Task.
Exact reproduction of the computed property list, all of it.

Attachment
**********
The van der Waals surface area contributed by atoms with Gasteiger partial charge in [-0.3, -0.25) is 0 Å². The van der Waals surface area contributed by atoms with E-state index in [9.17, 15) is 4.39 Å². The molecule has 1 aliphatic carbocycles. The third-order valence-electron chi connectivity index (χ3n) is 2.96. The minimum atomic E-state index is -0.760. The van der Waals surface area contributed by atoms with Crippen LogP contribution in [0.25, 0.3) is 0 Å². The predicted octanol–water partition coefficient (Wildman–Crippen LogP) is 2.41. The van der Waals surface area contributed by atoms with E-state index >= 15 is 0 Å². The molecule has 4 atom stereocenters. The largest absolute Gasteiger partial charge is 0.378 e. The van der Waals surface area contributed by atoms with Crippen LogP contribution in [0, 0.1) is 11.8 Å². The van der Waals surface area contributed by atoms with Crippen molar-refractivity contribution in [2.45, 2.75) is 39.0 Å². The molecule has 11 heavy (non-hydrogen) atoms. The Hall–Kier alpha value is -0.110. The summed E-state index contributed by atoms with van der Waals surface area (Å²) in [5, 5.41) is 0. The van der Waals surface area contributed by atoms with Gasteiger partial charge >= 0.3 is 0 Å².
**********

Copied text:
The van der Waals surface area contributed by atoms with Gasteiger partial charge in [-0.3, -0.25) is 0 Å². The van der Waals surface area contributed by atoms with E-state index in [9.17, 15) is 4.39 Å². The molecule has 1 aliphatic carbocycles. The third-order valence-electron chi connectivity index (χ3n) is 2.96. The minimum atomic E-state index is -0.760. The van der Waals surface area contributed by atoms with Crippen LogP contribution in [0.25, 0.3) is 0 Å². The predicted octanol–water partition coefficient (Wildman–Crippen LogP) is 2.41. The van der Waals surface area contributed by atoms with E-state index >= 15 is 0 Å². The molecule has 4 atom stereocenters. The largest absolute Gasteiger partial charge is 0.378 e. The van der Waals surface area contributed by atoms with Crippen LogP contribution in [0, 0.1) is 11.8 Å². The van der Waals surface area contributed by atoms with Crippen molar-refractivity contribution in [2.45, 2.75) is 39.0 Å². The molecule has 11 heavy (non-hydrogen) atoms. The Hall–Kier alpha value is -0.110. The summed E-state index contributed by atoms with van der Waals surface area (Å²) in [5, 5.41) is 0. The van der Waals surface area contributed by atoms with Gasteiger partial charge >= 0.3 is 0 Å².